Property taxes are the most important contributor to city revenues. Across California, notwithstanding local differentiations, property taxes contribute on average 45% general fund revenues to city general funds, approximately 2.5-times the contribution of sales tax revenues. Redevelopment of a property facilitates the resetting of the assessed value of an asset to a higher market value. Cities also gain more than just property tax when this re-assessment occurs. Importantly redevelopment may help unlock the difference between market and assessed values of properties that have been suppressed, particularly as retail has typically a lower assessed value in comparison to other land uses. Accelerating the regeneration or redevelopment of commercial corridors has been proven to increase net general fund revenues (refer to EPS presentations). Recent studies in Redwood City and Fresno confirm that higher density housing is likely to increase city revenues relative to poorly performing retail centers while successful retail is unlikely to redevelop.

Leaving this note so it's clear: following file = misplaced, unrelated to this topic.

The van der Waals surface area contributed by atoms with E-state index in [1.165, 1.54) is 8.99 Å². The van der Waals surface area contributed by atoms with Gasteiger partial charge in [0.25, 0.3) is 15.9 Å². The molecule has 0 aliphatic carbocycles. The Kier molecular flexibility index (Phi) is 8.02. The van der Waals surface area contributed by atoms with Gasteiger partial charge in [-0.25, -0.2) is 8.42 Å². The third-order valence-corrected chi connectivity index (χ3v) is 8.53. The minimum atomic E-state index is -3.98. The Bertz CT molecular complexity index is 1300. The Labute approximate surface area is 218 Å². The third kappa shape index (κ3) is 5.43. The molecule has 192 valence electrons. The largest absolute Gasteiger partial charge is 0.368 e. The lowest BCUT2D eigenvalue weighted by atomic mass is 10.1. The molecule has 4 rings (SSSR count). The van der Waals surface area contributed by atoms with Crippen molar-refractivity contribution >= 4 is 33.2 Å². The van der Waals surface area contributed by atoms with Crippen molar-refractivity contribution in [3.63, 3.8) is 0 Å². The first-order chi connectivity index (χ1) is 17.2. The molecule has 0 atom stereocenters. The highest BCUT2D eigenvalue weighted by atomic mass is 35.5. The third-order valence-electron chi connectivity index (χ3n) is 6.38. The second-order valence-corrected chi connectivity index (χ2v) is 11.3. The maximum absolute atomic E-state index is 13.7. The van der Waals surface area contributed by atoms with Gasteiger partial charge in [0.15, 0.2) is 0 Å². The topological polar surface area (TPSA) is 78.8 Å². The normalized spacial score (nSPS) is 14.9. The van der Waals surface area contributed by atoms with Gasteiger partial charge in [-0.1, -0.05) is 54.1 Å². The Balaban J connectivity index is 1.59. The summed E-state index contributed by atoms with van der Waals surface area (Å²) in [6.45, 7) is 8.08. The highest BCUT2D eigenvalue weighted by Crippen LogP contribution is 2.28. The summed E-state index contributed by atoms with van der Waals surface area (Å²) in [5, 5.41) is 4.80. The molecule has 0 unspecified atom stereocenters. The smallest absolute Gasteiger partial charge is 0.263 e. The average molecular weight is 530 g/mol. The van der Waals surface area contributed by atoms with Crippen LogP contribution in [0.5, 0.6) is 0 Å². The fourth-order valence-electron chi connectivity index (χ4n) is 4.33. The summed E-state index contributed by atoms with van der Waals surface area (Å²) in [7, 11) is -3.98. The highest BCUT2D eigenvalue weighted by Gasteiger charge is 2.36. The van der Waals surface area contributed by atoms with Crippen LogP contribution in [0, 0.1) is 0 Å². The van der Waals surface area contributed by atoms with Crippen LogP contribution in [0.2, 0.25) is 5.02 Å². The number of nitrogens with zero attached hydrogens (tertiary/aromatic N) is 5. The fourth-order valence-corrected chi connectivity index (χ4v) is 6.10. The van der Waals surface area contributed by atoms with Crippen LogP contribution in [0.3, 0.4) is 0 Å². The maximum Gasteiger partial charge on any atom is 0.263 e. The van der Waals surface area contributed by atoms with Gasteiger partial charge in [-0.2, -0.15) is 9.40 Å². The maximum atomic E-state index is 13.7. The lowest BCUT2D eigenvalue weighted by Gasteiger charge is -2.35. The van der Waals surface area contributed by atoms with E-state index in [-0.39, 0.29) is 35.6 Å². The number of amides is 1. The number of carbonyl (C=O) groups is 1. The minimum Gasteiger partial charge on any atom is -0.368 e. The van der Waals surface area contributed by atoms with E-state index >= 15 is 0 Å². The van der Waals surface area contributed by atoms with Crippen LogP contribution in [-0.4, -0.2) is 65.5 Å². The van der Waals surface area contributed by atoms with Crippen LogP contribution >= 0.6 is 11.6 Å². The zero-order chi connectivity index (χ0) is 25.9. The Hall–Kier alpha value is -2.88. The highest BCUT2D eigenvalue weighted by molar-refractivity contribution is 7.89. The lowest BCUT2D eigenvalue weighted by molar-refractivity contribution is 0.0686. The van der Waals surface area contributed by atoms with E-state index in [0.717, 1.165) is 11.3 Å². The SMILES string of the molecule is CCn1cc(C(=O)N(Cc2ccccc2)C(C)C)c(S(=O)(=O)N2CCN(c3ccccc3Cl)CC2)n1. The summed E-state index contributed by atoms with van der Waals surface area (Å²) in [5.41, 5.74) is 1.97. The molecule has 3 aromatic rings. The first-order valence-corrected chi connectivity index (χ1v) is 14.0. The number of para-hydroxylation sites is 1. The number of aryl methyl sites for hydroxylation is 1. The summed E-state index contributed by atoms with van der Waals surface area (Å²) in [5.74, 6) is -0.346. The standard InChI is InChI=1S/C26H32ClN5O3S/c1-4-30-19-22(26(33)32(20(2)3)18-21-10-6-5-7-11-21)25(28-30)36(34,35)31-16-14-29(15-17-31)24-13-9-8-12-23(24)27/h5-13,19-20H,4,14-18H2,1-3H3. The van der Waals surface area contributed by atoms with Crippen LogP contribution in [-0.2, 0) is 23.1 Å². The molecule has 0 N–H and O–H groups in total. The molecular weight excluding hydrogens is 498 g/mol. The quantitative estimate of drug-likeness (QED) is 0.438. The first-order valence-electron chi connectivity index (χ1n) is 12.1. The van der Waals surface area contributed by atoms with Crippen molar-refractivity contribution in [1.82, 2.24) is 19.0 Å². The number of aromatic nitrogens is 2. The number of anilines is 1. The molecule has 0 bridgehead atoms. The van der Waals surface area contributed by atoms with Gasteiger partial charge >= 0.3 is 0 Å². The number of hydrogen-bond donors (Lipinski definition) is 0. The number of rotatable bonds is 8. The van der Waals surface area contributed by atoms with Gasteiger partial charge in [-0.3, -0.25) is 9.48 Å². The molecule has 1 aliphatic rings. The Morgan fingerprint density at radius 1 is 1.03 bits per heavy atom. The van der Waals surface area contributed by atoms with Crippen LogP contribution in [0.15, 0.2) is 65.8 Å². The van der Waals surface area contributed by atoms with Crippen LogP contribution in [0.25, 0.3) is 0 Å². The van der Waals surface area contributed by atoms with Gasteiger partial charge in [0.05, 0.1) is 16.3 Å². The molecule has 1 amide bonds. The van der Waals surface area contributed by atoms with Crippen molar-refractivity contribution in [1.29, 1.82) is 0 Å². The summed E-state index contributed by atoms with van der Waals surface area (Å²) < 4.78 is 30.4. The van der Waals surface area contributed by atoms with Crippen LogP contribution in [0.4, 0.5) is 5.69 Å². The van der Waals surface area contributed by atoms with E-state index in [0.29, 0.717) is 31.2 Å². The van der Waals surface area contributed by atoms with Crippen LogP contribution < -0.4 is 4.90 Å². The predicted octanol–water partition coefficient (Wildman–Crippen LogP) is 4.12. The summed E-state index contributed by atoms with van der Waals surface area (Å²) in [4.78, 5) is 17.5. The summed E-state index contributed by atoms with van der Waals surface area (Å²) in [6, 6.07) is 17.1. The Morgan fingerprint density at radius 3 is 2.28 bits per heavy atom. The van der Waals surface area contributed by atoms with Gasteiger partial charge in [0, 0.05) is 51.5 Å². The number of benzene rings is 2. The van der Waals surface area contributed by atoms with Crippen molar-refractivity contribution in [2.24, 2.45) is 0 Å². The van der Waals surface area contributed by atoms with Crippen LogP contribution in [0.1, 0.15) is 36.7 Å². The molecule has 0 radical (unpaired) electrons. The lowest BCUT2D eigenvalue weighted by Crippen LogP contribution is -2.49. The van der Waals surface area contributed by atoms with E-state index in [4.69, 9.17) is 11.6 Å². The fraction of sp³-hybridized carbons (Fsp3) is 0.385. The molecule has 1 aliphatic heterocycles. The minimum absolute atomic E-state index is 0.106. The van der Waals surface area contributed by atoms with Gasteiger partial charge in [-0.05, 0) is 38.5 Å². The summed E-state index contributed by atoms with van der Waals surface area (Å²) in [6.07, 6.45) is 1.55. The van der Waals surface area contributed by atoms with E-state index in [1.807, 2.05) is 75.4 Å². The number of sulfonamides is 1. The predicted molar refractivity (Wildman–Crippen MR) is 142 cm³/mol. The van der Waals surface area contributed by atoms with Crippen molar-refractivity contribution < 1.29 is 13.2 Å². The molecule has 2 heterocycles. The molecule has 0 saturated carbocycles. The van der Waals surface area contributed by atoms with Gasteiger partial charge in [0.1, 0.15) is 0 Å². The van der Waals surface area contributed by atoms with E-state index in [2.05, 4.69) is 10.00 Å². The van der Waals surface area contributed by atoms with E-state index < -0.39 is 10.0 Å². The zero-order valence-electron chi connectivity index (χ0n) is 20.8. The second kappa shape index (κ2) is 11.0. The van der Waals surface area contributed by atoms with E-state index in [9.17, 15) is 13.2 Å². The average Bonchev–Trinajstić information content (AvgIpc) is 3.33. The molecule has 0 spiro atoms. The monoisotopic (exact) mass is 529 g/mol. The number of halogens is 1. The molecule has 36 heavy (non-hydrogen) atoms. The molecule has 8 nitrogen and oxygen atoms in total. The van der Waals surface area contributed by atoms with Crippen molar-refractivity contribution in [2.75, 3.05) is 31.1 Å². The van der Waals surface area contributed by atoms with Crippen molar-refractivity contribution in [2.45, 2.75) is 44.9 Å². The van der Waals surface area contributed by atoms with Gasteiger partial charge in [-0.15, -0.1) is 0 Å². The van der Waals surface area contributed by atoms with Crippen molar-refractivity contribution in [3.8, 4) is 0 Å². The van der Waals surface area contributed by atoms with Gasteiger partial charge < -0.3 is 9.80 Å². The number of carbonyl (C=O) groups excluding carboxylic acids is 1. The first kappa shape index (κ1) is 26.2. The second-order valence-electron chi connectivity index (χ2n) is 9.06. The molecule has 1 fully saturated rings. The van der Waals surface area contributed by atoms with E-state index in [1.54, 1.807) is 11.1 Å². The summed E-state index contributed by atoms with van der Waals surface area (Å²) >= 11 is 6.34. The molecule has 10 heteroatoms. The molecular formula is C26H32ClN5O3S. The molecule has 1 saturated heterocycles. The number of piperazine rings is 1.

The potential Tax Increment Financing (TIF) opportunities associated with commercial corridor redevelopment could support new local infrastructure and affordable housing. A 2020 report by Strategic Economics prepared for the Governor’s Office of Planning and Research described the various TIF mechanisms available in California, finding that a number of factors, including the limited revenue potential of TIF mechanisms, have limited TIF uptake across the state following the dissolution of Redevelopment in California. Our analysis finds that market-feasible housing development opportunities enabled by AB 2011 could have assessed values 20 times greater than the existing commercial properties, which may be a sufficient increment for locals to pursue TIF to fund local improvements in designated commercial corridors.

What are the environmental and household benefits of corridor regeneration?